Campus Thanksgiving dinner, discussion of Shakespeare’s influence on 1950s horror comics highlight activities
Is this a comic I see before me? Well, yes. (And a dinner plate, too.)
A Dana I Category lecture on Shakespearean allusions in Entertaining Comics horror comics, a tactical seminar on the academic end-of-semester push, and the annual Thanksgiving dinner, now back in person, highlight the activities calendar as the campus heads toward Thanksgiving recess.
— BREAKING BREAD: At 5 p.m. Wednesday, Norwich University will hold its Campus Thanksgiving Dinner in Wise Campus Center’s dining hall. As Sonja Jordan, a 2019 graduate and former Guidon student newspaper reporter, wrote, the dinner lets Corps of Cadets members reconstitute their “rook families” to eat together and pose for stairwell pictures, often in special just-for-the-occasion uniform-accompanying shirts.
“Platoons of sophomores meet up where they used to form up every morning during rookdom, and stand in the gutter (as) they used to when they were rooks,” she wrote in the Odyssey Online in November 2016. “Their old cadre fall them in and march them to chow, and file them in like they did a year prior. It truly is a trip down memory lane. … Even those who are abroad are included with video phone calls to join in with their family thinking of them so far away.”
— WORDS UP: From 11 a.m. to 2 p.m. Monday, the Center for Global Resilience and Security will celebrate international education and global exchange with a word-cloud mural activity in Kreitzberg Library’s lobby.
The center’s fellows will write words or sentences about what “global,” “resilience,” or “security” means to them. There will be multilingual stickers, too, in case students want to contribute non-English words.
— ENTER STAGE RIGHT: The Pegasus Players theater troupe will hold student auditions for their spring musical, the Tony Award-winning John Kander-Fred Ebb musical “Chicago” from 6:30 to 8:30 p.m. Monday in Mack Hall’s auditorium.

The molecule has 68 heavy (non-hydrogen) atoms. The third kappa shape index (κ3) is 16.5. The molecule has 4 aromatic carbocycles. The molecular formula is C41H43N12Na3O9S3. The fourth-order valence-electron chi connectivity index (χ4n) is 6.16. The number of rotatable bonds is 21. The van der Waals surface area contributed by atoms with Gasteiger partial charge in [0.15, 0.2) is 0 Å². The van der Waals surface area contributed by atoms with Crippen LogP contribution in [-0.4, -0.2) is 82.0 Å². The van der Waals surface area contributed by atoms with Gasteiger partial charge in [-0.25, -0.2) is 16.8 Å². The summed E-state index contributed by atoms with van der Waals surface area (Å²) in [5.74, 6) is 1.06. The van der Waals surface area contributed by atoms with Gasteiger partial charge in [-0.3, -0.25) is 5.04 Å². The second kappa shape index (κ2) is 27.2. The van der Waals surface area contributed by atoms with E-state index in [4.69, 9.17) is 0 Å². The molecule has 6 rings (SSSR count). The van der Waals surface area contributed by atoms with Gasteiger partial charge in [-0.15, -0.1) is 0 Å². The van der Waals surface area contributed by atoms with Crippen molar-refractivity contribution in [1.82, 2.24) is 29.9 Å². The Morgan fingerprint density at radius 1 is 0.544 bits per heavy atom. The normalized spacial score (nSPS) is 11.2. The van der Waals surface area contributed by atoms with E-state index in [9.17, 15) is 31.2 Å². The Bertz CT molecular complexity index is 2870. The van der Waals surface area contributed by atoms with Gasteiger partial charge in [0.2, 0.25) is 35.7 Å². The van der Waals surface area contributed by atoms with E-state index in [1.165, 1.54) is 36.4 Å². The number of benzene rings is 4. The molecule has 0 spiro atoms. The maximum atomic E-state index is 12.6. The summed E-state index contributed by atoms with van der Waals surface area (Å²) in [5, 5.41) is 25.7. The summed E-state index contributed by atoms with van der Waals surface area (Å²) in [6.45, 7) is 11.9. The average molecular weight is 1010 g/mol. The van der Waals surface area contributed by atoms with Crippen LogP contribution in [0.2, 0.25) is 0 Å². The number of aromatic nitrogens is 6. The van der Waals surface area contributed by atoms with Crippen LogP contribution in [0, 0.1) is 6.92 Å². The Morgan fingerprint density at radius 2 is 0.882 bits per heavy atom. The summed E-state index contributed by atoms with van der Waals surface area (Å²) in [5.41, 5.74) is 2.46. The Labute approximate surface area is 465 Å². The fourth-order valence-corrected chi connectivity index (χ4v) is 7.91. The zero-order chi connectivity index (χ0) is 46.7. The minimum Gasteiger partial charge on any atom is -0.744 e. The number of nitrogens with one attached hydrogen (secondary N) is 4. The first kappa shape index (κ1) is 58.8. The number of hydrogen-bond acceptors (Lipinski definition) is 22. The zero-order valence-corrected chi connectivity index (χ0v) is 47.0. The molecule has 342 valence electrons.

Students wishing to act, play music, sing, dance or work backstage in the show should complete this form before coming to audition.
— PREPARE THE PALETTE: From 8 to 10 p.m. Wednesday, the Campus Activities Board will lead “Paint Night - Moonlit Aurora Lake,” a virtual activity painting class. The board will supply materials; students may pick them up on event day in Wise Campus Center Room 211. Students who register will receive a Zoom link by email; space is limited to the first 40 students.
— ‘AX ONE, SCREAM ONE’: an associate professor of English will at 12:15 p.m. Thursday in Kreitzberg Library’s Todd Multipurpose Room discuss William Shakespeare's allusive presence on 1950s horror comics, which repulsed authorities with bloody plots and grotesque imagery.
Charles A. Dana Category I Lectures are delivered by professors who received grants from the Dana Foundation, a New York-based philanthropic organization advancing brain research and advocating for brain research’s potential.
Shakespeare is a particular research interest for Pivetti, who co-authored the 2018 book “Shakespeare at Peace,” contributed to the 2020 book “Shakespeare and Geek Culture” and wrote articles on Shakespeare for academic journals.
— OPERATION FINISH LINE: From 6 to 8 p.m. Wednesday and Thursday, the Academic Achievement Center, from its fourth-floor space in Kreitzberg Library, will offer a study tactics workshop to prepare students to weather final exams, complete projects and finish academically strong as the fall semester concludes.
— EYE ON CYBERSECURITY: Two virtual National Security Agency Center for Academic Excellence forums on cybersecurity will run Thursday.
At 1 p.m., Monowar Hassan, an assistant professor in Wichita State University’s Electrical Engineering and Computer Science Department, will discuss techniques to protect cyberphysical systems against cyberattacks, especially those focusing on physically damaging physical plants.
At 2 p.m., Shengzhi Zhang, an assistant professor of computer science at Boston University, will discuss surreptitious messages, such as voice commands embedded into songs, that can weaponize to automatic speech recognition systems such as Google Home, Amazon’s Echo and Apple’s Siri. Admission is free; see details.
— WHAT DO YOU SAY?: From 7 to 8:30 p.m. Thursday, the English Department, part of Norwich University’s College of Liberal Arts, will lead “NU Speaks: A Celebration of Public Speaking and Debate.” The topic is “Should students be given the Alternative Grade option for the Fall semester?”
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READY, BREAK!: The Thanksgiving academic break starts Saturday and goes for a week. This column will return when the students do.
See a complete listing of Norwich University activities.
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